Can You Make A Difference?
You’re watching your favorite TV show when a commercial for world hunger comes on. Images of badly malnourished children appear on the screen . . . one after another after another. You are moved by these pictures and feel sadness, sympathy, and maybe compassion. You see and hear the appeal to give to an organization to provide food to these and many thousands of hungry people. Now you feel frustrated along with sadness. You want to help, but how can you make a difference with such an overwhelming need?
Driving downtown, you pass the main homeless shelter in your community. Dozens of homeless people of every color and circumstance are everywhere, waiting for the shelter to open for the night. You feel sad that there are so many people who do not have a place to live, who clearly are the poorest of the poor, dirty, aimless, and goodness knows what else. You feel a tug at your heart to do something but mentally throw up your hands because you are overwhelmed with the need. How can you possibly make any difference in the face of such a need?
What’s going on?
Anyone who has ever come face to face with a huge human need has also experienced doubts about whether they can make a difference. There is a name for this feeling—numeracy bias. That’s right. It’s a thing. Numeracy bias is a form of cognitive bias in which a person comes to a wrong conclusion because the information provided appears to be precise, and, therefore accurate. As it applies in the world of serving others, numeracy bias is the assumption that it is impossible for one person to make a difference given the scope of need. So, there’s no point in trying.
Most of us who have a desire to serve people in need have come up against numeracy bias multiple times . . . whether or not we knew what to call it. It’s so common, in fact, that it seems to me to be worthy of a blog. It is one of the primary reasons a lot of people withdraw from getting involved in serving others.
Refusing to serve others because the need is so big is a sort of half-truth. There is some truth in it—when faced with hundreds of homeless people, it is true that one person cannot solve that problem for all those people. But the rest of the bias is not true—then what one person can do doesn’t make any difference. If one homeless person is helped, especially if that help moves him from homelessness to independence and health, it makes a difference, a world of difference. Just ask him.
We live in an instant gratification culture. If we need to know something, we can Google it and get more than enough information instantly. If we’re hungry, we can pop a frozen dinner into the microwave and get a meal (almost) instantly. (Or, if we are a bit more patient, we can call Grubhub!)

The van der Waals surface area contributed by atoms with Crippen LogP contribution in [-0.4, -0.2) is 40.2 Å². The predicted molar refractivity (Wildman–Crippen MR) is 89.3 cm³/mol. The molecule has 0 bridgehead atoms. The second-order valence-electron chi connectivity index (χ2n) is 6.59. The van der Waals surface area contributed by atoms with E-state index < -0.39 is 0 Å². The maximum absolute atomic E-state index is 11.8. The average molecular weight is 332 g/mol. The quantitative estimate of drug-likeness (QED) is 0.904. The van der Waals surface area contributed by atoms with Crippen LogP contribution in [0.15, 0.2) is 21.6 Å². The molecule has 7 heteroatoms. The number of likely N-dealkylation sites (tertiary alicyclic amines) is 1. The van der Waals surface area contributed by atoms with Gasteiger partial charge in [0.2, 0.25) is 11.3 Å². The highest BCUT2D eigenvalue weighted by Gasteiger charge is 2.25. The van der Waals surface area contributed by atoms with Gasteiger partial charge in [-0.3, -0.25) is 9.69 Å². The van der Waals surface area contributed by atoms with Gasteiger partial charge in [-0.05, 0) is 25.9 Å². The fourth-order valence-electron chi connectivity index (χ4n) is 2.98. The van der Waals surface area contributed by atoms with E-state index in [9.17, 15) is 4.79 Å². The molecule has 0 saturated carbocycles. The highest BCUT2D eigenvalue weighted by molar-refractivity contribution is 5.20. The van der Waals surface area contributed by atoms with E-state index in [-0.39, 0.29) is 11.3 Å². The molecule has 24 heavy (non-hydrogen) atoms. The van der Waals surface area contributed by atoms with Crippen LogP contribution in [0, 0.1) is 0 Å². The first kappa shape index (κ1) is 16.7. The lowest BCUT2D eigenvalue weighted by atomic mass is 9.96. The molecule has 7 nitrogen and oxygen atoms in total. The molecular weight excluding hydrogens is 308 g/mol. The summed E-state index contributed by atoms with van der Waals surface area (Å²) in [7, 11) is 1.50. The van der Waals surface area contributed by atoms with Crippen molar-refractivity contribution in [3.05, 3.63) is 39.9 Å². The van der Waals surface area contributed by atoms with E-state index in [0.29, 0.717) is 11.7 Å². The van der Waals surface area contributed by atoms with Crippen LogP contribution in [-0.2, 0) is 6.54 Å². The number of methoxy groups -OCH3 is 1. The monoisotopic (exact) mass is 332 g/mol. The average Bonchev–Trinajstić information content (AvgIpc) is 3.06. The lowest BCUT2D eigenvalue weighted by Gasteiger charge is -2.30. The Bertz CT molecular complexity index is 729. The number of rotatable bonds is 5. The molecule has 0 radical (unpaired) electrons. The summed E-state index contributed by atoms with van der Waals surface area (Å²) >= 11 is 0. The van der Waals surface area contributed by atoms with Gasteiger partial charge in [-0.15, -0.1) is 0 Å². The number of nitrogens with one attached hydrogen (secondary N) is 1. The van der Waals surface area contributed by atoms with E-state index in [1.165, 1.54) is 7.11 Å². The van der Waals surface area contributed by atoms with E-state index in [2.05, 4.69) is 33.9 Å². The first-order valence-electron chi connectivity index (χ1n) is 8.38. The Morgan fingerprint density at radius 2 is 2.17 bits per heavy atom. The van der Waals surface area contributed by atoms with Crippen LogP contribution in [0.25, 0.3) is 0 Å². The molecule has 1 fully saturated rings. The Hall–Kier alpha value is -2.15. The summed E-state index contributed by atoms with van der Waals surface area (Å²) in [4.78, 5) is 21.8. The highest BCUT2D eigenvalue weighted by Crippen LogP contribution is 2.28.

Serving others does not lend itself to instant gratification. To be sure, there are plenty of times when we serve others that we quickly see positive results—the smile of a woman whose pantry is bare when she receives food from a local pantry; the thank you of an elderly man whose tire you changed for him as he drives off. But often, we are not eyewitnesses to the results at all—donating food to a pantry but not being involved in personally giving food to hungry people; volunteering at a non-profit but not interacting with the people they serve.
To get past the hindrance to serving instant gratification can be, envision how your serving has made the life of another person better. It may be possible to talk with someone who has met or is meeting the same need you are trying to meet. It may also be possible to research how the help you gave made a difference in other places.
Focus on one person
In his book, The War for Kindness, author Jamil Zaki cites “. . . studies show people express more empathy for one victim of a tragedy than they do for eight, ten or hundreds.” Hundreds of victims cause the numeracy bias to kick in. But focusing our attention on one person is not only more likely to produce genuine empathy but will also move us to serve that person.
Remember the starfish story? A man was walking on a beach when he came upon hundreds of starfish scattered on the beach. They would die if they did not get back into the ocean, so the man began to pick them up and hurl them into the ocean. Another man came along and asked what he was doing. The first man said, “I am throwing these starfish into the ocean, so they won’t die.” The second man said, “You can get all these starfish back in the ocean. There are too many of them.” The first stooped down, picked up a starfish, and threw it into the ocean, then said, “Helped that one.” An excellent strategy for overcoming the numeracy bias.
Remember past occasions of serving
When we serve others, we experience a “helper’s high.” We feel happy. I’ve written about this in other blogs. Studies show such experiences not only produce good feelings at the time, but our memory of them produces ongoing positive effects.
When you feel overwhelmed with needs and wonder if anything you can do will make a difference, remember past occasions of serving others. The hit of serotonin you get from that memory may be enough to get you past the wall of numeracy bias.
What do you think?
Have you pulled back from serving people in need because the need is so big that you can’t imagine making a difference? How did you deal with that situation? I’d like to hear.